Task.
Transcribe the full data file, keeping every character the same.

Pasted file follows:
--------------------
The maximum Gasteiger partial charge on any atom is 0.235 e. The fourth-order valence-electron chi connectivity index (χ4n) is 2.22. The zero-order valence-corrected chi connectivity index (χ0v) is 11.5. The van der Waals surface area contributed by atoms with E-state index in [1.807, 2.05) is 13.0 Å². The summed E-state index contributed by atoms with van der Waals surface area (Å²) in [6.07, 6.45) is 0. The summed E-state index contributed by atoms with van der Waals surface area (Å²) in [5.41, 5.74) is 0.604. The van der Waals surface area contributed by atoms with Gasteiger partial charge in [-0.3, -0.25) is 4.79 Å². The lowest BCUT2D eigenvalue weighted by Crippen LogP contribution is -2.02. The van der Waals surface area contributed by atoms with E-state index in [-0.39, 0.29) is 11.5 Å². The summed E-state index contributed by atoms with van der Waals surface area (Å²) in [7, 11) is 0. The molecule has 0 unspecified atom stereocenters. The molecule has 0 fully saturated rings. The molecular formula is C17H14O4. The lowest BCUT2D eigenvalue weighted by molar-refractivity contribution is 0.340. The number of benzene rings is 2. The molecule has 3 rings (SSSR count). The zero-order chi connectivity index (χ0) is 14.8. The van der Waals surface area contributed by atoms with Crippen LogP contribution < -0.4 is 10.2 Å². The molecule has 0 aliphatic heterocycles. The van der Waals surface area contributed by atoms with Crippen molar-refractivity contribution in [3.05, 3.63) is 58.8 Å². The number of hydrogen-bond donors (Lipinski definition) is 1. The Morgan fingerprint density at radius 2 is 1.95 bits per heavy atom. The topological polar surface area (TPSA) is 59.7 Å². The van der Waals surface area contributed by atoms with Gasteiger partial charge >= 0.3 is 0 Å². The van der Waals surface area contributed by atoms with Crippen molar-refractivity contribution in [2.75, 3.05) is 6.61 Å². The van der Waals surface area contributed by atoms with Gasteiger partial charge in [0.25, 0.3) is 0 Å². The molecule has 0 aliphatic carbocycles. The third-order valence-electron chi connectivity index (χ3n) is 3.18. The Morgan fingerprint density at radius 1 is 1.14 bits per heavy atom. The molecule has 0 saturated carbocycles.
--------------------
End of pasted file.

The maximum Gasteiger partial charge on any atom is 0.235 e. The fourth-order valence-electron chi connectivity index (χ4n) is 2.22. The zero-order valence-corrected chi connectivity index (χ0v) is 11.5. The van der Waals surface area contributed by atoms with E-state index in [1.807, 2.05) is 13.0 Å². The summed E-state index contributed by atoms with van der Waals surface area (Å²) in [6.07, 6.45) is 0. The summed E-state index contributed by atoms with van der Waals surface area (Å²) in [5.41, 5.74) is 0.604. The van der Waals surface area contributed by atoms with Gasteiger partial charge in [-0.3, -0.25) is 4.79 Å². The lowest BCUT2D eigenvalue weighted by Crippen LogP contribution is -2.02. The van der Waals surface area contributed by atoms with E-state index in [-0.39, 0.29) is 11.5 Å². The summed E-state index contributed by atoms with van der Waals surface area (Å²) in [7, 11) is 0. The molecule has 0 unspecified atom stereocenters. The molecule has 0 fully saturated rings. The molecular formula is C17H14O4. The lowest BCUT2D eigenvalue weighted by molar-refractivity contribution is 0.340. The number of benzene rings is 2. The molecule has 3 rings (SSSR count). The zero-order chi connectivity index (χ0) is 14.8. The van der Waals surface area contributed by atoms with Crippen LogP contribution < -0.4 is 10.2 Å². The molecule has 0 aliphatic heterocycles. The van der Waals surface area contributed by atoms with Crippen molar-refractivity contribution in [3.05, 3.63) is 58.8 Å². The number of hydrogen-bond donors (Lipinski definition) is 1. The Morgan fingerprint density at radius 2 is 1.95 bits per heavy atom. The topological polar surface area (TPSA) is 59.7 Å². The van der Waals surface area contributed by atoms with Gasteiger partial charge >= 0.3 is 0 Å². The van der Waals surface area contributed by atoms with Crippen molar-refractivity contribution in [2.75, 3.05) is 6.61 Å². The van der Waals surface area contributed by atoms with Gasteiger partial charge in [0.25, 0.3) is 0 Å². The molecule has 0 aliphatic carbocycles. The third-order valence-electron chi connectivity index (χ3n) is 3.18. The Morgan fingerprint density at radius 1 is 1.14 bits per heavy atom. The molecule has 0 saturated carbocycles.